When the installers (Car Toys on Canyon in Beaverton, OR) removed the original stereo from Flash, they cracked a bunch of the plastic face. Adding insult to injury, they didn't mention it, so we didn't see the broken face until we got home. There wasn't much they could do about it, except apologize. They basically explained that the plastic was old and brittle. Having just broken the knobs on a stereo 15 years older, I couldn't exactly argue the point and the new stereo was installed very nicely. We had intended to take the old Jetta stereo and pop it into Dot, they being virtually the same car only a model year apart. With careful use of electrical tape, I was able to get the face to hold together and onto the head unit. This past weekend, I plugged the stereo in, entered the unlock code, and slid the stereo into the console of Dot. If you zoom in far enough in the picture here, you'll see the electrical tape surgery. That stereo can come out one more time and then its recycler-bound. Here's hoping that can wait a while.

The Sound You Hear
Just like that, half of the fleet went from no sound to music-capable. Fun stuff. That's it for today. As I make little improvements to the speaker set-up in the bus, I'll flap about it in future posts. In the meantime, this is a very "Agile" way of going after a problem: do the bare minimum to see if you're on the right track. Once you get buy-in on the concept, harden the solution. As you can see from the picture below, I'm still collecting feedback on the idea. The looks will be addressed later. I'll enjoy the music in the meantime. The old engine drone, that used to linger in my ear for up to an hour after driving a long distance in the bus may devolve into memory now. We'll see.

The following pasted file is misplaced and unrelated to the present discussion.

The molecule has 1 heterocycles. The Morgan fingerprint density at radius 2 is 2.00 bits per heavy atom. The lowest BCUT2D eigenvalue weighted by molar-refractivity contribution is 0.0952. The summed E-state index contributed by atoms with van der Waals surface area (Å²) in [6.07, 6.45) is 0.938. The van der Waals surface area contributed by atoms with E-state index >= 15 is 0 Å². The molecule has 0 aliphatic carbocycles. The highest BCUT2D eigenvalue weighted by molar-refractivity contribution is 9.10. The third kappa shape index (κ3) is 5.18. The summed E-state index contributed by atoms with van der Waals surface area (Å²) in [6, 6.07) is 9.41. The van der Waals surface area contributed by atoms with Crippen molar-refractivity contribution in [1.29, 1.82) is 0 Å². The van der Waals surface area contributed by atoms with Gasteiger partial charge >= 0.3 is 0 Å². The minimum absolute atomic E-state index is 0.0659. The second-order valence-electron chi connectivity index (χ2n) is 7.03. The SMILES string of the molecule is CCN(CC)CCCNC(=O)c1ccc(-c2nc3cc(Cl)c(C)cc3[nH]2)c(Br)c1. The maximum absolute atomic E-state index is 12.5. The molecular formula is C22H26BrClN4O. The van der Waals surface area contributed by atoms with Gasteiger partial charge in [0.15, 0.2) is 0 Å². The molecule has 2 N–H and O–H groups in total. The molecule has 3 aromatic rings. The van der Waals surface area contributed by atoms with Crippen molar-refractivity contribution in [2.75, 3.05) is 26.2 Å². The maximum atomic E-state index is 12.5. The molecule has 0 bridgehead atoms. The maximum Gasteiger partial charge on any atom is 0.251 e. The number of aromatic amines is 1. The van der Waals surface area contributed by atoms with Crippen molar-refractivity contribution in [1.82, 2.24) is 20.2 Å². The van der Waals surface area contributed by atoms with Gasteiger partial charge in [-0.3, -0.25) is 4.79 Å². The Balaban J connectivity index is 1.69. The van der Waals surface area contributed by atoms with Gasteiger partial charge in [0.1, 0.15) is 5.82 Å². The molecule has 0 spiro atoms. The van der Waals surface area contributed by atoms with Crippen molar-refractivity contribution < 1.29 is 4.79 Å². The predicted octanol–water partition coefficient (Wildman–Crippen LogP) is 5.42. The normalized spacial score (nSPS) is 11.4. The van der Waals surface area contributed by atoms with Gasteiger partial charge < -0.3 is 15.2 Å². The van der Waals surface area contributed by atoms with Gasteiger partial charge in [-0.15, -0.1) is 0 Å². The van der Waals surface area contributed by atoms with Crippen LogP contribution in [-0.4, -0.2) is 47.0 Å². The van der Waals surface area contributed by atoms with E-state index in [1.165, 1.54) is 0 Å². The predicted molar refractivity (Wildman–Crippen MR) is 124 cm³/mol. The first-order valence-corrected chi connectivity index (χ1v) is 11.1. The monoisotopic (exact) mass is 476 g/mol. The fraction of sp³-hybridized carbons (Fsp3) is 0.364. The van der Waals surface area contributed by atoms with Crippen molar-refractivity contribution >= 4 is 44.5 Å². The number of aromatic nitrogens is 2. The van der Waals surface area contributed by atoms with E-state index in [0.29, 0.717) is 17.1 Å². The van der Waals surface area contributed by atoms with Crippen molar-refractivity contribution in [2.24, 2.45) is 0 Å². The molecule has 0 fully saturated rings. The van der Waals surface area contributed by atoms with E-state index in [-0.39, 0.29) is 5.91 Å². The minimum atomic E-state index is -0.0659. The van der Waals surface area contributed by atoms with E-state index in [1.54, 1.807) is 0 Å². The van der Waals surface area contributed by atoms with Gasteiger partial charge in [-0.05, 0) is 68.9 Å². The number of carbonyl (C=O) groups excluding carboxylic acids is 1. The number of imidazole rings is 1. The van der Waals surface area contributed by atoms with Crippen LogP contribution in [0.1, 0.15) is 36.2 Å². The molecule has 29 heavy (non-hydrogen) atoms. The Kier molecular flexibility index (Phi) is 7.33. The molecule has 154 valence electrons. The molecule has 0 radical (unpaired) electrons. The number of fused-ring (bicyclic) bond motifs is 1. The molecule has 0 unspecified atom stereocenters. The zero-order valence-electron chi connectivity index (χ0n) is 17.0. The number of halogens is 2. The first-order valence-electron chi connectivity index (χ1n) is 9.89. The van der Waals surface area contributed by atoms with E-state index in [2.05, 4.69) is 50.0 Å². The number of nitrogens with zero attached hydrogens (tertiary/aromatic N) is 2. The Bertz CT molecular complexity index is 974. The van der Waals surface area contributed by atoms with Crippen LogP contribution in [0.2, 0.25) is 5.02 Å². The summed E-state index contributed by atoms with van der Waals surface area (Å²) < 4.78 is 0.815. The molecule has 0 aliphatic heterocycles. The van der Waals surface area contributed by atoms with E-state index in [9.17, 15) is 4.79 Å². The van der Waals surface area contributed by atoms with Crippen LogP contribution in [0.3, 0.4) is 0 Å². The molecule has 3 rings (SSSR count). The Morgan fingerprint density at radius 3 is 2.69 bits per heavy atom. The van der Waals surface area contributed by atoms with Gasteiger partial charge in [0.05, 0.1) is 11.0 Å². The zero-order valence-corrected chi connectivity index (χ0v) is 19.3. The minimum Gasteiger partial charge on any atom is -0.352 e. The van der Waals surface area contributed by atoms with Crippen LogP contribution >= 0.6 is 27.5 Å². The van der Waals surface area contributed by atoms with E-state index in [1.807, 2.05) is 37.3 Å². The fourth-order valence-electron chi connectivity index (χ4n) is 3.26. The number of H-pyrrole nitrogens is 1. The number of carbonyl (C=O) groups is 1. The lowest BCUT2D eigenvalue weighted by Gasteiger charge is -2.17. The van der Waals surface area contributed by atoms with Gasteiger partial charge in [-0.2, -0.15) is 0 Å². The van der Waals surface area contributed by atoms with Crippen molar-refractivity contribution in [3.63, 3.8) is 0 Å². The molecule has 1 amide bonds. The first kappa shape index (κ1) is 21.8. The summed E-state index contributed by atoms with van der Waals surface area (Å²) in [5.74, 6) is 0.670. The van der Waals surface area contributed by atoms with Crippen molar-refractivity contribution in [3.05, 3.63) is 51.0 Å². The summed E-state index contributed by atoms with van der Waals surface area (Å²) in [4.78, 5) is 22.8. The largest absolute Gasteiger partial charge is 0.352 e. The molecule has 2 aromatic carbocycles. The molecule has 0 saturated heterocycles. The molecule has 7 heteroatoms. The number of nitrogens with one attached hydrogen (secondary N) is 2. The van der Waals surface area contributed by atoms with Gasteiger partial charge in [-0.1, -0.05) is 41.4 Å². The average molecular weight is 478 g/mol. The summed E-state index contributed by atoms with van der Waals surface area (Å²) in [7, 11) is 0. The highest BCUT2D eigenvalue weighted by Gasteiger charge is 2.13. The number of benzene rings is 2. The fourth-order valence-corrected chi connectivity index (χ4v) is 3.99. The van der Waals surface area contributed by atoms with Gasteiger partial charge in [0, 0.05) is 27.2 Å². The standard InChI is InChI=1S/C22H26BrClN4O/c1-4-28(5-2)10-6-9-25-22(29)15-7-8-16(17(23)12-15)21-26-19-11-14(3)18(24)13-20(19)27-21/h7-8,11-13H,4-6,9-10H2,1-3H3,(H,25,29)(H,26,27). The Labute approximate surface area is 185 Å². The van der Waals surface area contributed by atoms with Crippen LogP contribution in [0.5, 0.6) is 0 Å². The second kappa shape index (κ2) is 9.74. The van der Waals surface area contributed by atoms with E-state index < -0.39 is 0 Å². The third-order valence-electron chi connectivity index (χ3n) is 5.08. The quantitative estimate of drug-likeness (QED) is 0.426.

Thanks, as always, for following along.

the large magnets are actually holding the speakers in place :-D

Friday, August 21, 2015

Wheels, Studs, Chrome and Backspace

Today's post is about wheels, rims and going larger-than-stock. There are so many opinions on this topic, that finding the gems of key information in the sea of religious wars is really hard. Case-in-point, there are literally thousands of threads each dating back years, covering hundreds of pages on TheSamba. Seriously, try a search for "tire" in the Samba search engine. Ridiculous. Trying to find actionable intel is virtually impossible, but, frustratingly, it is in there. There are some great sites, though, and Google can help. I'm putting everything I figure out here so I can find it again later.

I've mentioned Richard Atwell before. He's like the new Bob Hoover for bay window buses. I've never met him, but we've emailed over the years. His site (www.ratwell.com) has a section on tires, and it, like the rest of his site, is much more geared towards those who wish to keep their bus as stock as possible. There is a short section about going larger than stock, and the show-your-work math helped me build a spreadsheet to figure out what rims would work. If I can figure out how, I'll upload that spreadsheet so you can leverage it too. If I don't, this is a neat calculator I stumbled upon after I'd already created the spreadsheet.